Introducing the Grand Prix Trust


The Grand Prix Trust has been quietly going about its important business for the past 30 years, supporting Formula 1’s unsung heroes.

Now under the stewardship of Martin Brundle, who has stepped up to the mantle following on from Sir Jackie Stewart, the Trust helps those no longer in F1 that need support. Once known as the Grand Prix Mechanics Trust, it has expanded its remit to all F1 personnel, trackside or factory-based, who have worked in the sport for more than two years.

Brundle explained more during his recent podcast, recorded in association with Mercedes-Benz, and opened the floor to you to help them continue thier work. “I think there might well be a lot of Motor Sport readers and listeners who will be interested in this. They can help us actually because they may well know some people who need some help,” he said.

“I took over from Sir Jackie Stewart as the chairman of trustees a year or so back. Jackie started this in the 1980s; it was called the Grand Prix Mechanics Trust back then. We dropped ‘mechanic’ from the name because in Formula 1 parlance these days there is no category of a mechanic today. We like to help people out where we can – people who fall on hard times due to their health or other issues like financial issues.

“Over 150 teams have gone broke in Formula 1, and a lot of people say ‘but F1 is so rich, why do you need to help people out in F1?’ Well, of course, the current teams are rich, and there are 10 of them with HR departments, but I’m surprised today how many people we help when they get into some problems that are beyond the remit and resource of an F1 team human resource department.

But fundamentally we’re there for the stalwarts and the pioneers of yesteryear. In the 67-year history of F1, as I said, more than 150 teams have gone out of business there were no pensions, health care plans, and all of that back in those days, and Jackie was absolutely right to start this up.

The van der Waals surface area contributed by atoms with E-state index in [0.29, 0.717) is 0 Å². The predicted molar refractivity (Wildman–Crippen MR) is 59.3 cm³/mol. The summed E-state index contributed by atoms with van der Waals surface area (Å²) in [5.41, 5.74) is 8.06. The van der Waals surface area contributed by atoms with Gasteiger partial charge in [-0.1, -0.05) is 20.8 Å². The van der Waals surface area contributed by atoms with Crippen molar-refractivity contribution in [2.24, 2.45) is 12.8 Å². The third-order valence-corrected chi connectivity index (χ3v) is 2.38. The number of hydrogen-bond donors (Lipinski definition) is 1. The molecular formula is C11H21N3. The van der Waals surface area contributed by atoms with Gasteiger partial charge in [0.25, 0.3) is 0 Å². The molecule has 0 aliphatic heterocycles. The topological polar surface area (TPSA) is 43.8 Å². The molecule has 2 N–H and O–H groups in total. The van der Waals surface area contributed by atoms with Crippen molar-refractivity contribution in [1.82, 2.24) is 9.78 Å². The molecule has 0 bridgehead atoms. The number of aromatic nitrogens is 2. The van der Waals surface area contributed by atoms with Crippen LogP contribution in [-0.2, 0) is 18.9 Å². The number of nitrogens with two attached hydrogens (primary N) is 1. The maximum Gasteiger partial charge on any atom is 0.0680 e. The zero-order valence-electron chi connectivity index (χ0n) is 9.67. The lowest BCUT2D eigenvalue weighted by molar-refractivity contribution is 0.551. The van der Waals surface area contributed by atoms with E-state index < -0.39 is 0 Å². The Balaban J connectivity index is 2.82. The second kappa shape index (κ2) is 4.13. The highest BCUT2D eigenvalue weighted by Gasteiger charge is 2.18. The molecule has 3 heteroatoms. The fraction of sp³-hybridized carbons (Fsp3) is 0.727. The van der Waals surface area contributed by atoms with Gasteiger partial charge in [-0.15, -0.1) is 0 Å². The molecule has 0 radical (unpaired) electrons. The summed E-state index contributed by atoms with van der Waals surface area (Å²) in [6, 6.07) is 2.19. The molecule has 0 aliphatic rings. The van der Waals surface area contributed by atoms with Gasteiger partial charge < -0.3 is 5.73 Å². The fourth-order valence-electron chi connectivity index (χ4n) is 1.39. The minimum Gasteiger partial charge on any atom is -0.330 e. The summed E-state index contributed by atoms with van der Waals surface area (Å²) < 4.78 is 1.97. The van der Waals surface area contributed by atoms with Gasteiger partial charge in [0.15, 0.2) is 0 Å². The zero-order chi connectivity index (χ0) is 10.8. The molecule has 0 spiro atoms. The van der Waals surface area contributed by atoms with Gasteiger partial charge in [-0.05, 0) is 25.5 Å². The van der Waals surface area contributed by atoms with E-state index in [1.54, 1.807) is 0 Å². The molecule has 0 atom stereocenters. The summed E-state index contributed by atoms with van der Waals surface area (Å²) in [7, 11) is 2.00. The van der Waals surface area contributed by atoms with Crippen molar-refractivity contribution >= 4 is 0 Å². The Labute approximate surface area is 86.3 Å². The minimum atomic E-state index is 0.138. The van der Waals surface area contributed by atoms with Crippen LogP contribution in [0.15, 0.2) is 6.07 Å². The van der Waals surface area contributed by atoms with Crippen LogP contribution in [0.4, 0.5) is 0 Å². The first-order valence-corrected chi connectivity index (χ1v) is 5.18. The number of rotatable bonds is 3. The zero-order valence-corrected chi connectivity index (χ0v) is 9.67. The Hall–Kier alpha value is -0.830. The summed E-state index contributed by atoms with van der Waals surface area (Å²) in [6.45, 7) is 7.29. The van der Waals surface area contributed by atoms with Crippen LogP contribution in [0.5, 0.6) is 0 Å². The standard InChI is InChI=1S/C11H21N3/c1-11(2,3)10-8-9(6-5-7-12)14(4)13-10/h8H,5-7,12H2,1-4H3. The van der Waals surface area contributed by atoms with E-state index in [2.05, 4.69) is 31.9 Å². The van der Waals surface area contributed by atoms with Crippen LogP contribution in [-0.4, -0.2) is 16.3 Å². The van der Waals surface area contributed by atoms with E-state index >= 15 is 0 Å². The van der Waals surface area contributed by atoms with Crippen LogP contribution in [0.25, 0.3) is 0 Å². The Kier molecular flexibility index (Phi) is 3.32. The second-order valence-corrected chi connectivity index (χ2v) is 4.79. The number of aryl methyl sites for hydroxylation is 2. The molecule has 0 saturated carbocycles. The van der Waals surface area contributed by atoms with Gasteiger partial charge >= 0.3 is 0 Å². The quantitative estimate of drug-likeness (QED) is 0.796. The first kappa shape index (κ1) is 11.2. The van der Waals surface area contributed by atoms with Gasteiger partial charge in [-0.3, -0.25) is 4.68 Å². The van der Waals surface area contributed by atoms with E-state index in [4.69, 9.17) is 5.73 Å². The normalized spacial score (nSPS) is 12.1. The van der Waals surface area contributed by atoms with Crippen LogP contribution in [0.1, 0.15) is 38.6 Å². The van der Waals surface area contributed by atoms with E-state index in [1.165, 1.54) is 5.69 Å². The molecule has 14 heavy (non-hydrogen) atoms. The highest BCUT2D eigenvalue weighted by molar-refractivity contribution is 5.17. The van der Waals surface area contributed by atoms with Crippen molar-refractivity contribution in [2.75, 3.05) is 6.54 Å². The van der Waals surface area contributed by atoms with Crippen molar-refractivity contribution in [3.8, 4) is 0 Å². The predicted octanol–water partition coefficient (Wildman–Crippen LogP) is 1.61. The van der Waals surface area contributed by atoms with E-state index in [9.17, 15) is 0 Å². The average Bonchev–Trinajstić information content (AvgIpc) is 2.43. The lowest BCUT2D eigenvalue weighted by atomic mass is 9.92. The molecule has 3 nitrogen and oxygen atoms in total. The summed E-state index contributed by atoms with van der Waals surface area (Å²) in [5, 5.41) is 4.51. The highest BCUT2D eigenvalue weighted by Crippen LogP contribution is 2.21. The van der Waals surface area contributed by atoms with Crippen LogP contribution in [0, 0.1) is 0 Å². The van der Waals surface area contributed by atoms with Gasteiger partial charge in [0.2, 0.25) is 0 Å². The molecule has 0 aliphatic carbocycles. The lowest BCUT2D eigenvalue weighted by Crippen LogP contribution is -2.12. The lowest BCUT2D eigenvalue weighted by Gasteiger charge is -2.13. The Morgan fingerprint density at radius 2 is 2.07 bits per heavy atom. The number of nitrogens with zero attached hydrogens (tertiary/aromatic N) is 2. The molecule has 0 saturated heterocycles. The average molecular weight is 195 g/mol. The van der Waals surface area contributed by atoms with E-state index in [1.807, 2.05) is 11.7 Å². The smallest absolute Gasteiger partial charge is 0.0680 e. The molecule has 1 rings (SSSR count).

“We’ve helped a lot of people over the course of time.

“It’s applicable now to anybody who’s been involved in F1 for two years or more in any role, actually, anywhere in the world. We’ve helped people in Australia and New Zealand who were F1 mechanics back in the day – in the 1960s and ‘70s – who have ended up with some difficulties. I’ve also tried to make it an online social media hub for people who want to stay in touch on Facebook and meet some of their old colleagues or communicate with them, so we quietly do a lot of good.

“I can’t explain some times where we’ve helped individuals because of confidentiality and I wouldn’t want to do that. We’ve got two ladies who work for on the administration side: Sally, who is our client coordinator, is highly trained and we help a lot of people out without spending one pound because Sally knows where all the green buttons are and there are so many facilities out there in social care.

“We do a lot of good, so anybody who can help us, I would appreciate it, and if anybody reading the magazine and listening to this knows of people who have been involved in F1 and have ended up with problems, then contact the Grand Prix Trust.

“We get donations, we had a very generous donation recently, and we’ve got an industry leader challenge this year. Christian Horner’s going to try and drive with Terry Grant on two wheels – we’re just finding an Aston Martin for him to do that in now. I think he’s regretting saying he would do that.

“Jackie always talked about the ‘big one’, a car over the pit wall into the pitlane and hurting a lot of people, but I think safety regulations and multi-level of insurances have sort of negated that concern since he started this in the 1980s. For me now, the ‘big one’ is when I look at F1 and see 700-1000 people making two races for 21 races, and I look at that and I think that’s unsustainable. I don’t think that’s going to last. I’d like to see a lot more teams come in so we can fill the grid up with 26 cars.

“There’s going to be a change, there has to be. When Ross [Brawn] left Mercedes there was a cap of 650 people, and now there are 1000 people… is it going to go to 1,500 people? What going to happen? So there’s going to be a change and I think the Grand Prix Trust will be there when it’s needed.”

If you know someone who is in need of help, you can contact the Trust by visiting

If you wish to donate, visit

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